An explosion that was heard and felt for miles destroyed a partially built power plant Sunday during a test of natural gas lines, killing at least five people and injuring several others.
MIDDLETOWN, Conn. - An explosion that was heard and felt for miles destroyed a partially built power plant yesterday during a test of natural gas lines, killing at least five people and injuring several others.
Homeowners miles away said the explosion at the Kleen Energy Systems power plant created a shock wave so intense that some thought an earthquake had occurred. The explosion blew out neighboring houses' windows and cracked their foundations.
At least 12 people were injured in the explosion at the plant in Middletown, Conn., about 20 miles south of Hartford.
Deputy Fire Marshal Al Santostefano said last night that no one was known to be missing.
Strips of metal that once clad the plant were peeled off by the force of the explosion. The plant was being built to burn natural gas to produce electricity.
Jessica Hill / AP Enlarge
He said 50 to 60 people were in the area at the time of the explosion and multiple contractors were working on the project, making it difficult to account for everyone quickly.
Eddie Reilly, president of the building trades council in Hartford, confirmed that about 50 tradesmen were on site.
Hours after the blast, state police with specially trained dogs continued to poke through the building's twisted steel.
"There are bodies everywhere," a witness had said in the hours immediately after the explosion. At least 100 firefighters extinguished a fire that flared briefly. Crews planned to spend all night going through debris in case there were any more victims.
Emergency personnel and vehicles massed at the site. Crews were to spend all night going through debris from the explosion to check for more victims.
Jessica Hill / AP Enlarge
The cause of the explosion was unknown, and the investigation was to begin this morning, Mr. Santostefano said.
The 620-megawatt plant, which was scheduled to be completed by the middle of this year, is being built to produce electricity primarily using natural gas as a fuel.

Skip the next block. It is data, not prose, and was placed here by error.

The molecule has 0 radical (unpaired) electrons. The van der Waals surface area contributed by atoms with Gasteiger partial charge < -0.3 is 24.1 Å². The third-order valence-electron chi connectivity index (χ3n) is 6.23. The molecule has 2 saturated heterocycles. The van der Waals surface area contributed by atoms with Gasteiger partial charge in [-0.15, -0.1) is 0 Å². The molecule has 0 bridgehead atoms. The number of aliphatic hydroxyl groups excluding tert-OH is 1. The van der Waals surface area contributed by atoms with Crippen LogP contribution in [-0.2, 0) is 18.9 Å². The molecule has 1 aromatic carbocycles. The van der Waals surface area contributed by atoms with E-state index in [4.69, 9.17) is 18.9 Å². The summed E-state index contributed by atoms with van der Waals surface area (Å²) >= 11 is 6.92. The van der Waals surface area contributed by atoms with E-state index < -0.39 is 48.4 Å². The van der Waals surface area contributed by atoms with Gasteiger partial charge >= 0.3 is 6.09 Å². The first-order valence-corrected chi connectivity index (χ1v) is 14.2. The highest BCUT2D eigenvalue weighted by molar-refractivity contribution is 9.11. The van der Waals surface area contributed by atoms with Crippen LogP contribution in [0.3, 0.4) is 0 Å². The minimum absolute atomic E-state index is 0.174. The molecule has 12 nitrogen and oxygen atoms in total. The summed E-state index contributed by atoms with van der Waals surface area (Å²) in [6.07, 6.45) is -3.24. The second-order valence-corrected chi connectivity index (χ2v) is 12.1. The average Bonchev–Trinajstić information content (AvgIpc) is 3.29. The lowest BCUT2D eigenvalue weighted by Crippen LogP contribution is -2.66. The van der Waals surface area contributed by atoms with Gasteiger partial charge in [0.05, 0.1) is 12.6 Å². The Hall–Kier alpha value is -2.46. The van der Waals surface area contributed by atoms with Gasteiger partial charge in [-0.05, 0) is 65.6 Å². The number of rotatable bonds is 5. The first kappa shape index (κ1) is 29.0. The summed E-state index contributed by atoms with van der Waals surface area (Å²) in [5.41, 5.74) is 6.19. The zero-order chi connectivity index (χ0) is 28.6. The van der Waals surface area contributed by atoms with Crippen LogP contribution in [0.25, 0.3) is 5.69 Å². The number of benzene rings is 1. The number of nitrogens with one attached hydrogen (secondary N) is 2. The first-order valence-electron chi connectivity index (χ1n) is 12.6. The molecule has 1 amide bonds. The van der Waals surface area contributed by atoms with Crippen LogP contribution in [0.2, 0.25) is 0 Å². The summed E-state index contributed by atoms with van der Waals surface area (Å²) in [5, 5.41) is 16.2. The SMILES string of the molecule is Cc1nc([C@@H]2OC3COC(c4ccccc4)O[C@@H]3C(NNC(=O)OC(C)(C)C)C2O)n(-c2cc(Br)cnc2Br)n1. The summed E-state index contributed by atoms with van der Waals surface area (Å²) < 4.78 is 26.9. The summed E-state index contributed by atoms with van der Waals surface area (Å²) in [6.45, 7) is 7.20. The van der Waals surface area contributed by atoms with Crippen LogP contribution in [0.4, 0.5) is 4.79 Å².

Mr. Santostefano said workers for the construction company, O&G Industries, were purging the gas lines when the explosion occurred.
Lynn Hawley, 54, of Hartland, Conn., said her son, Brian Hawley, 36, is a pipefitter at the plant.
He called her from his cell phone to say he was being rushed to a hospital. "He really couldn't say what happened to him," she said. "He was in a lot of pain, and they got him into surgery as quickly as possible."
She said he had a broken leg and was expected to survive.
Officials had not released the conditions of the other injured people.
Barrett Robbins-Pianka, who lives about a mile away from the construction site and has monitored the project for years, said she was running outside and heard what she called "a tremendous boom."
"I thought it might be some test or something, but it was really loud, a definite explosion," she said.
Steve Clark, a resident of Middletown, said, "I felt the house shake. I thought a tree fell on the house."
Kleen Energy Systems LLC began construction on the plant in February, 2008. Work was 95 percent complete, Mayor Sebastian Giuliano said.
The firm had signed a capacity deal with Connecticut Light and Power for the electricity to be produced by the plant.
Energy Investors Funds, a private-equity fund that indirectly owns a majority share in the power plant, offered sympathy to the victims' families.
Connecticut Gov. M. Jodi Rell visited the scene yesterday after calling out a specialized search-and-rescue team.
Ms. Rell announced last night that the state had imposed a temporary no-fly zone for a three-mile radius around the site, which she said was to ensure the safety of the search-and-rescue workers.
Daniel Horowitz, a spokesman with the U.S. Chemical Safety Board, said the agency is mobilizing an investigation team and hopes to have the workers on the scene today.
Safety board investigators have done extensive work on the issue of gas-line purging since an explosion last year at a Slim Jim factory in North Carolina killed four people.
They've identified other explosions caused by workers who were unsafely venting gas lines inside buildings.
The board voted last week to recommend that national and international code writers strengthen guidelines to require outdoor venting of gas lines or an approved safety plan to do it indoors.
The Middletown explosion is among the most serious in a year, Mr. Horowitz said last night.
He said investigators will look closely at whether the purging process contributed to the explosion.
"This is an issue the board is very concerned about," Mr. Horowitz said. "We don't know if there's any connection at this point."
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